For details regarding the site mixing of mortars, please refer to the Limetec Hydraulic Lime Conventional Mixing Method Sheet. NOTE: Under no circumstances should additives be combined with Limetec Hydraulic Lime Mortars. This includes substances such as anti-freeze or washing-up liquid. Limetec will not take responsibility for any mortar failure due to the inclusion of other substances.
To achieve optimum results and enable work to be carried out year round, it is important to give adequate protection to the mortar once it has been laid with the masonry. When compared to cement, lime mortars build up strength or achieve a set over a longer period of time and are susceptible to adverse weather conditions whilst the setting process is occurring. Attention must be given to the weather forecast before and for at for at least 24 hours after laying masonry.
Protection guards against the extremes of direct sunlight, driving rain, fluctuations in temperature and drying winds. it enables the mortar to build up strength during the early stages of set. The amount of protection that is needed is directly proportional to the prevailing weather conditions.
The optimum condition for laying masonry is when the temperature is between 8°C and rising and 18°C and falling, and when the sky is overcast. During these conditions there is little or no need to give protection to the mortar. Work must not be undertaken in freezing conditions as this will inevitably lead to frost damage – see later sections.
Wetting of Masonry Units
It is important to create a bond between the masonry and the mortar and to achieve this certain amount of suction is required. Masonry with high porosity should be pre-wetted in advance of being used, as too high a suction rate will “kill” the mortar.
EXPLANATION: If the suction is aggressive, moisture will be pulled from the mortar resulting in reduced workability and prevent easy adjustment of laid masonry together with a weakening of the bond.
Wetting may be necessary in most weather conditions if the masonry units are dry; however the amount of pre-wetting will vary accordingly and will range from dipping the unit into a bucket of water to spraying the units with a water hose. Care should be taken to ensure that the masonry is not overly wet, as this will completely kill the suction, cause the masonry to slip and the mortar to stain the face of the work. Water should be absorbed into the masonry and not run off of the face. Over wetting in cool conditions will also increase the setting time. Pre-wetting should not be necessary in the winter.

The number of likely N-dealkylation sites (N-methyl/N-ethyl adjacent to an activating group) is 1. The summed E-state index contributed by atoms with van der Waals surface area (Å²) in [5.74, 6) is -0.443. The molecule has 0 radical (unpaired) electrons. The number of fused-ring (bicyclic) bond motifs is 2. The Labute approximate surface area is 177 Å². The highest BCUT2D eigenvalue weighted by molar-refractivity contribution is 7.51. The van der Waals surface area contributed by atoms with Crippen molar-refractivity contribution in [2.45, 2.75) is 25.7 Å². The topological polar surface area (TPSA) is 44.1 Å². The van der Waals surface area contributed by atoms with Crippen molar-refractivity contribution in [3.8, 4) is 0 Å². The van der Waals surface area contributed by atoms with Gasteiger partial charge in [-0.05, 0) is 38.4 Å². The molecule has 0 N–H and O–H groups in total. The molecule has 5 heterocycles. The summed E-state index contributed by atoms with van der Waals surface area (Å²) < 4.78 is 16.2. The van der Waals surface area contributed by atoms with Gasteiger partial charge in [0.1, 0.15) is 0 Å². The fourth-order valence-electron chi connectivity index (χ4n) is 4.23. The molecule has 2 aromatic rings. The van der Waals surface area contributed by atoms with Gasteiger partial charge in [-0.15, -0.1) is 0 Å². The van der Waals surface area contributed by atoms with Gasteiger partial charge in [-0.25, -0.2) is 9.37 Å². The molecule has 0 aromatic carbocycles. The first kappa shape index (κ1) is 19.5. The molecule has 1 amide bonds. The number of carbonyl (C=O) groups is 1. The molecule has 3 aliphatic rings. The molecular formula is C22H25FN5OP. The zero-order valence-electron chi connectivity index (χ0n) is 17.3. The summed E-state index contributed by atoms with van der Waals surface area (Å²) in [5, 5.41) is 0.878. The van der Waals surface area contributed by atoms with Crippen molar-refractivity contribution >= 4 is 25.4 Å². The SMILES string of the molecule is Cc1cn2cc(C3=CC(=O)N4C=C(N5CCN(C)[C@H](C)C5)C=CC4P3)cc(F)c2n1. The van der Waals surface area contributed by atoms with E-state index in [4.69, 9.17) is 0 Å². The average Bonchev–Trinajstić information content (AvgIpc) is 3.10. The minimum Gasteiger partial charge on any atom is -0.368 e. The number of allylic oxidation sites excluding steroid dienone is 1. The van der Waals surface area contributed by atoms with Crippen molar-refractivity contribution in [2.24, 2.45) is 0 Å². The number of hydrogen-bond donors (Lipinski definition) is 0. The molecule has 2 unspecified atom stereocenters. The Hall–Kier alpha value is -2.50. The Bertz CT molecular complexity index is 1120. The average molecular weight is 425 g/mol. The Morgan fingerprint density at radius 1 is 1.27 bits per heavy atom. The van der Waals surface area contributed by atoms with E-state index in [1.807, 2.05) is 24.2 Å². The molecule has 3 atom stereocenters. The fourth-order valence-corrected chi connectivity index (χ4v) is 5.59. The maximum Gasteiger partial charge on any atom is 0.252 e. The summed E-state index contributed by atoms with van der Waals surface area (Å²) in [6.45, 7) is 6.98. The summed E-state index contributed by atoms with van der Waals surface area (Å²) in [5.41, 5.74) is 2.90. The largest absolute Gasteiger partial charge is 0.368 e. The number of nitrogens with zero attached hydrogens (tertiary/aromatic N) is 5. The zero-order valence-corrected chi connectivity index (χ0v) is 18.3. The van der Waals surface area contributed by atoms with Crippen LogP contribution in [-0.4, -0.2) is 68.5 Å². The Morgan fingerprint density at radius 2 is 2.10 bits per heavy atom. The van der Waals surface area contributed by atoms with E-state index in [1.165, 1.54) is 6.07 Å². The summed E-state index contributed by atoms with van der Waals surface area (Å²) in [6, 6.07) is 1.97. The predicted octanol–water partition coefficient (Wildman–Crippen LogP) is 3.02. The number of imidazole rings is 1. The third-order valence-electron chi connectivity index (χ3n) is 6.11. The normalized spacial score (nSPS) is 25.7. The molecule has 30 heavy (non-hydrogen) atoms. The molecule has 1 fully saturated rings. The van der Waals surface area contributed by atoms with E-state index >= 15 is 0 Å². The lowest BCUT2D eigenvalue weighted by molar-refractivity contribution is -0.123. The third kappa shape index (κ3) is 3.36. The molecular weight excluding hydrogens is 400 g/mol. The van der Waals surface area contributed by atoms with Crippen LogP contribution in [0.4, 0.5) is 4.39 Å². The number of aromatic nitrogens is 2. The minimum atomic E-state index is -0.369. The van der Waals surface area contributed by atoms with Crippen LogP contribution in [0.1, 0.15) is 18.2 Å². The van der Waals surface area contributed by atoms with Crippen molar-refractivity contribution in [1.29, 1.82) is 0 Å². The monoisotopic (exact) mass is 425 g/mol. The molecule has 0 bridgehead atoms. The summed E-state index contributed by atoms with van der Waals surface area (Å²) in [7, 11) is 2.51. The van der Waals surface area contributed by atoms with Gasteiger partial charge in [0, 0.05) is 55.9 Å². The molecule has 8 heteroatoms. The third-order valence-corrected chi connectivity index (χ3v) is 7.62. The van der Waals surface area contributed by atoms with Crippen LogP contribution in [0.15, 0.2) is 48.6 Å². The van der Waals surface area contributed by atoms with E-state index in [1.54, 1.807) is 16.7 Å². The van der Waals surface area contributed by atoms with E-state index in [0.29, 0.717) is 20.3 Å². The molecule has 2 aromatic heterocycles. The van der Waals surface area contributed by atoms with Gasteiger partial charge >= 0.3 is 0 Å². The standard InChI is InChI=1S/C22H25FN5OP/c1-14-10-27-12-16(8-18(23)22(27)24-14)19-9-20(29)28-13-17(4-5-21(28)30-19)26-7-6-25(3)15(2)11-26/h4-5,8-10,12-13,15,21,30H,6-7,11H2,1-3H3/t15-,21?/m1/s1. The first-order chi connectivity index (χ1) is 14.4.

EXPLANATION: Hydraulic lime mortars achieve a set through two processes. The first set is achieved through a reaction with water; this is known as the hydraulic set. This occurs relatively quickly but can be influenced by weather conditions, especially temperature.
The second set is achieved through a reaction called carbonation. This is a much slower process and is produced by calcium hydroxide combining with carbon dioxide (in the atmosphere and in solution) to create calcium carbonate. This reaction is much slower and can take months to achieve, but builds on the strength of the mortar already achieved through the hydraulic set.
Preparation and Application
Joints must be raked out to a minimum depth of 2 x joint width, or until stable material is reached. Use appropriate hand tools (joint raker) Brush out any loose materials and dust from the open joint.
Damp down the stonework/ brickwork and the mortar joints, but ensure there is no excess water on the surface. The mortar mix needs to be as stiff as possible but workable.
• Mortar needs to be pushed firmly into the joint in layers.
• Allow the mortar to firm up (or wait until the surface of the mortar takes on a leathery texture).
• Compress the surface of the mortar using a hardwood stick approximately the same width of the joint (10mm) with a face cut at a 45° angle. This is also known as “rubbing up” as the stick is being pulled along the face of the joints. This action, as well as compressing/ consolidating the mortar is also opening up the texture of the joint. If any holes appear in the joint fill them with mortar and repeat the process. A flat profile must be maintained on the surface of the stick otherwise the joint will become rounded (this step may be omitted if the work is very tidy).
• Using a churn brush or naturally bristled stiff brush, beat the surface of the joint flat on (do not drag as this may lead to staining of the brickwork). This will compress/consolidate the mortar and exposes the coarser aggregate. lf holes appear in the mortar, fill them and repeat the process. Loose material should fall away from the brickwork.
• To finish the area off use a soft brush across the face of the whole wall to remove further loose material.
NOTE: If mortar gets onto the face of the brickwork/ stonework brush or beat it off when it is dry. Removal whilst the mortar is wet will spread staining.
Stains can be removed using a mild brick acid however; the natural weathering process will remove most stains over the winter period.
Few tools are needed for the “jointing up” process, but include; a stick (see later), phosphor bronze brush, a churn brush, and a naturally bristled or soft textured broom head/brush.
Outlined below are two processes used for producing a flush joint to brickwork. They differ little up to the point of exposing the aggregate.
Health and Safety
Refer to Health and Safety datasheet.